Does Fast Food Affect Fertility?

By Chuck Dinerstein, MD, MBA — May 04, 2018
A study from the Commonwealth countries indicates that it will take two weeks longer to get pregnant if you eat fast food. Huh? And you can save yourself a week or so by eating fruit, not vegetables. Really? And, no surprise, It goes without saying that this incomplete study came complete with grievous limitations.
By Kici

You, the one trying to get pregnant, put down the Big Mac and pick up fruit it could save you up to a month of effort – a least according to a study in Human Reproduction. It seems that the preconception maternal diet has been understudied despite an association between “healthier foods or dietary patterns” and fertility.

5598 women participated in a prospective study in Commonwealth countries and their dietary habits, one month before conception, were recollected at the 14th to 16th week of their pregnancies along with the usual demographic information. Time to pregnancy (TTP) in months, was based on the question “duration of sex without contraception before conception with the father of baby.” 94% conceived without medical assistance in a median time of 2 months. The couples requiring medical aid differed more concerning alcohol, smoking, previous miscarriages and polycystic ovary syndrome – a known cause of fertility problems. The frequency of sexual intercourse was 12.6/month.

  • Green leafy vegetables and fish had no impact on time to pregnancy.
  • Eating fruit at least three times per day, on the other hand, reduced the time to pregnancy by 6 to 18 days
  • Eating fast food at least four times per week increased the time to pregnancy by 14 to 28 days
  • For women unassisted by medical intervention, the findings were statistically significant but to not as great a degree
  • For women whose time to pregnancy was more than one month, fast food had no impact, but the fruit again remained statistically significant.  

The authors did note strengths and limitations. The strengths were in sample size and contrary to intuition, the study’s retrospective analysis pointing out that pregnancy studies of this type might be biased in the patients that elect to participate. Three limitations were also noted. Because they asked only about green leafy vegetables, other vegetables might have been underreported – explaining vegetables poor showing against fruit. And of course, what other manner of evil foods consumed at home was likewise unreported – limiting the true measure of fast-foods deleterious effects. Perhaps the most grievous of all limitations was the lack of information on the father’s diet, assuming that they had some role in the pregnancy.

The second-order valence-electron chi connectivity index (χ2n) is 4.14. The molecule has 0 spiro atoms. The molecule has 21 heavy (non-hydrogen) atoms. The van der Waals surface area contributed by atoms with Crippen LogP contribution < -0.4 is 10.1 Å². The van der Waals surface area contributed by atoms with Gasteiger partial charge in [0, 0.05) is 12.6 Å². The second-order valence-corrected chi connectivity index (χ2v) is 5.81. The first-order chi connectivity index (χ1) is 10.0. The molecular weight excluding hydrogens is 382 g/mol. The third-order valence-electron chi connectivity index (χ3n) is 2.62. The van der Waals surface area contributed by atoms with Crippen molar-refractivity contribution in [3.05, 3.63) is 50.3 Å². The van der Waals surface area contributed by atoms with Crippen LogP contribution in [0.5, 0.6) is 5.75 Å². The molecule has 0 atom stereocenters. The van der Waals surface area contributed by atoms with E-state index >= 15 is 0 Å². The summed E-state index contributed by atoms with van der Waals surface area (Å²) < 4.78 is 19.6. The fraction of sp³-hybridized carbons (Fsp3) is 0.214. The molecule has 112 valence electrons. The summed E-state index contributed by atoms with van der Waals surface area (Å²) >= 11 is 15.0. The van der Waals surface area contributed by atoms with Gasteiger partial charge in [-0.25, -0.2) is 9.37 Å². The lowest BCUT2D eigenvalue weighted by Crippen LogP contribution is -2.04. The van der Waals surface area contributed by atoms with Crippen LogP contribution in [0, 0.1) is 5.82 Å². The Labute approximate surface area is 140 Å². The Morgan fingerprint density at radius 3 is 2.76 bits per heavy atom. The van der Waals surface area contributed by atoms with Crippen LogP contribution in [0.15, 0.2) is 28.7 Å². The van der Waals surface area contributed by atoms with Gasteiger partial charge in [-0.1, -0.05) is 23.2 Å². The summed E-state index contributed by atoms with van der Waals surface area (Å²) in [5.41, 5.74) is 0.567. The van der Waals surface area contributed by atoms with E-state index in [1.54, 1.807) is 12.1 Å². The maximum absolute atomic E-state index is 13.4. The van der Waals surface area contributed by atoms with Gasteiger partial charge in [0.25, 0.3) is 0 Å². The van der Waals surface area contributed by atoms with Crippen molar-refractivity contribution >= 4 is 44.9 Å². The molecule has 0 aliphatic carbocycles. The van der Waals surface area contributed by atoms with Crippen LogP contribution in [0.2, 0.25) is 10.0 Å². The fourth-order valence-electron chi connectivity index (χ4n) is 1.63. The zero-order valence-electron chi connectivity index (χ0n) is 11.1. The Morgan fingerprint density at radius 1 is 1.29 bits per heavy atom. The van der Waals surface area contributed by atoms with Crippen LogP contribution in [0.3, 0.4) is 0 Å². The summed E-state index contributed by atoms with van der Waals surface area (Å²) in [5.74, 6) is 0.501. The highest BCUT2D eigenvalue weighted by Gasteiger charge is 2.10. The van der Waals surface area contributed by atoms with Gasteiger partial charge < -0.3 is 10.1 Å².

The authors conclude with two thoughts, “Small modifications in dietary intake may have benefits for improving fertility and should be encouraged….” – that sounds a bit like eating a well-balanced diet. And of course, our favorite conclusion, “Further research is needed ...”

Source: Pre-pregnancy fast food and fruit intake is associated with time to pregnancy. Human Reproduction DOI: 10.1093/humrep/dey079


Chuck Dinerstein, MD, MBA

Director of Medicine

Dr. Charles Dinerstein, M.D., MBA, FACS is Director of Medicine at the American Council on Science and Health. He has over 25 years of experience as a vascular surgeon.

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